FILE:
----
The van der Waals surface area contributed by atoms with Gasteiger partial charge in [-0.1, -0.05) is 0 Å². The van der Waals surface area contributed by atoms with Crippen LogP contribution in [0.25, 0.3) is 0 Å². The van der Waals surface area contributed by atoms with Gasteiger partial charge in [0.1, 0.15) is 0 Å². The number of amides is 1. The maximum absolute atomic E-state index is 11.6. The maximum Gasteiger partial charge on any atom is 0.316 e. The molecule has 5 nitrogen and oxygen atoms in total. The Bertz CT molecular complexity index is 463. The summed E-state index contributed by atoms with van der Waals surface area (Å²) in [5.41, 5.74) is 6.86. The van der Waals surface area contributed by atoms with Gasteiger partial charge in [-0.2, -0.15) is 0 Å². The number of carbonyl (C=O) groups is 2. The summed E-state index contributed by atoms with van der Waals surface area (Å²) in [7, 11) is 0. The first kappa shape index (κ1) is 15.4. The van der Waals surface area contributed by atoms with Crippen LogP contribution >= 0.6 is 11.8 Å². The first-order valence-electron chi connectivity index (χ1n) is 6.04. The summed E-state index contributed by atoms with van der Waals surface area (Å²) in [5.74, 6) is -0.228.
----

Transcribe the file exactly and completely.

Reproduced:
The van der Waals surface area contributed by atoms with Gasteiger partial charge in [-0.1, -0.05) is 0 Å². The van der Waals surface area contributed by atoms with Crippen LogP contribution in [0.25, 0.3) is 0 Å². The van der Waals surface area contributed by atoms with Gasteiger partial charge in [0.1, 0.15) is 0 Å². The number of amides is 1. The maximum absolute atomic E-state index is 11.6. The maximum Gasteiger partial charge on any atom is 0.316 e. The molecule has 5 nitrogen and oxygen atoms in total. The Bertz CT molecular complexity index is 463. The summed E-state index contributed by atoms with van der Waals surface area (Å²) in [5.41, 5.74) is 6.86. The van der Waals surface area contributed by atoms with Gasteiger partial charge in [-0.2, -0.15) is 0 Å². The number of carbonyl (C=O) groups is 2. The summed E-state index contributed by atoms with van der Waals surface area (Å²) in [7, 11) is 0. The first kappa shape index (κ1) is 15.4. The van der Waals surface area contributed by atoms with Crippen LogP contribution >= 0.6 is 11.8 Å². The first-order valence-electron chi connectivity index (χ1n) is 6.04. The summed E-state index contributed by atoms with van der Waals surface area (Å²) in [5.74, 6) is -0.228.